:> This
:> :> pretty much covers the switching frequencies of most power supplies, at
:> :> least in consumer equipment that I am familiar with.
:> :>
:> :> Leonard
:> :
:> :Thanks everyone for your replies, you have answered my questions.
:>
:>
:> Now to throw in a curve ball...
:>
:> In designing his Tan-Delta meter, Cyril Bateman used 100Hz sine. His
:> theory was
:> that using 100KHz could cause the measuring lead inductance to exceed the
:> self
:> inductance of the capacitor under test and thus complicate the accuracy of
:> the
:> result.
:
:The thing is with a bog-standard ESR meter, it's all about relative
:measurements, 'feel', experience, and intuition rather than accuracy.
:Determining whether or not an electrolytic is faulty by way of its ESR, is a
:bit of a black art, and is with any ordinary 'in-circuit' ESR meter. The
:reading just gives you some help and 'feel good' backup. This is why I have
:contended on many occasions that such an instrument is not one of absolutes,
:and cannot be just picked up and used to give 'go / no go' definitive
:answers about the state of a cap, by anyone who chooses to buy one. It's
:just a helper that gives you one more pointer, allbeit a mostly pretty good
:one, without having to remove the cap (generally) from the circuitry that
:it's in.
:
:The thing is with the inductance argument, I would have thought that given
:that the self inductance of a 'standard' electrolytic is quite high due to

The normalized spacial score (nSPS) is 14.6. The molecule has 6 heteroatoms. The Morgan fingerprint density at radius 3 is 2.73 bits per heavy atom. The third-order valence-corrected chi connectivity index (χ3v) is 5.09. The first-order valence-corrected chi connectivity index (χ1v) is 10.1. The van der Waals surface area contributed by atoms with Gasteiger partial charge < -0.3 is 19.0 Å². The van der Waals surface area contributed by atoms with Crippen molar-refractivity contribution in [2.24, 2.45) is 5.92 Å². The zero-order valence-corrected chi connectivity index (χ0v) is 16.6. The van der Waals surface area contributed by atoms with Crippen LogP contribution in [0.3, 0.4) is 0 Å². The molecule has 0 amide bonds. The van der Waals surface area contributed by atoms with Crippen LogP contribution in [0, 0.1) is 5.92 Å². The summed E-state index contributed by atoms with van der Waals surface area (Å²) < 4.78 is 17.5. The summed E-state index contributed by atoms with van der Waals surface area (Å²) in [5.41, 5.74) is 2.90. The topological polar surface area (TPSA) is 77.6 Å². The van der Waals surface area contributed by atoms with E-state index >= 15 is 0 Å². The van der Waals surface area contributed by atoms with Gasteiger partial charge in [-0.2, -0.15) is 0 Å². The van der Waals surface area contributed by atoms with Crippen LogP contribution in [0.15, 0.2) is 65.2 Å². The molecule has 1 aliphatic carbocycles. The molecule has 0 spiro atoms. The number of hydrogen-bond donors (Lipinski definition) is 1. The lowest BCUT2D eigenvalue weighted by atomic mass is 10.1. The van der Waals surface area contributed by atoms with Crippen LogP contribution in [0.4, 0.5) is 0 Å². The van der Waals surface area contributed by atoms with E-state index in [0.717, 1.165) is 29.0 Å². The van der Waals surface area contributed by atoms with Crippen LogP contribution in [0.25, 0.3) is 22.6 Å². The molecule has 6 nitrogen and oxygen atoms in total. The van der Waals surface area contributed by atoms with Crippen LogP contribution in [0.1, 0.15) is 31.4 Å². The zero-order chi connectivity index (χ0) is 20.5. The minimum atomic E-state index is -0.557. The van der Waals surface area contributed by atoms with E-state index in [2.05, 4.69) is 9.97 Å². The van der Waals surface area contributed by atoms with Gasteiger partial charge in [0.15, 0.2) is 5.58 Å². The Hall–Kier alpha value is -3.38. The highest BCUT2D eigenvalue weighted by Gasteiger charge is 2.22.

:the way they are constructed, the inductance of the test leads would have
:been pretty insignificant in comparison ??
:
:Certainly, in practice, if it is a 'problem', it has never caused me any
:trouble with using my Bob Parker to help identify bad 'uns ...
:
:Arfa
:


I agree entirely. With regard to everyday servicing you only really require a
"relative" indication. In some cases some intuitive interpretation on the part
of the user is required to determine whether a cap is "bad" and requires
replacing. Obviously, if the indication is way too high it doesn't take any
intuition to decide to replace.

Re: Frequency of ESR measurements

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A very good example of this occured on my bench last Friday. I had a Sony
DVD / HC that was very 'iffy' at the beginning of a disc. It would freeze
and pixellate pretty much at random, but if you left it and it managed to
get past the intro without totally falling over, it would play ok for the
rest of the disc. On auto setup, it would proceed ok on single layer and CD
discs, but fail every time on a dual layer. I had a laser for the model on
the shelf, so tried it, but it was just as bad. I then turned my attention
to the little servo board under the deck, where there were several surface
mount electrolytics. For no other reason than that similar caps in a similar
location give all sorts of odd problems on many of the Sony CD players from
a few years ago, I got out the ESR meter, and ran it over these caps. Now I
don't know about your experience of ESR and SM electros, but I've always
found that even with brand new ones, the ESR is significantly higher than
you would expect for the same value and voltage of a through-hole type.

There were two 22uF 10v ones on the board, and the first one measured 5
ohms. Now if that was a through-hole one, you'd immediately say it was bad,
but for a SM, that is quite possibly a satisfactory figure. When I measured
the other one, it went 3 ohms, so I found another similar one on another
board, and measured that. It also went about 3 ohms. So, based on the fact
that two of them read one value, and a third read a slightly different
amount, I applied experience, gut feeling and the measurements, and went
ahead and replaced it. Result ? Total cure, and the ESR meter played only a
supporting role in achieving that.

Arfa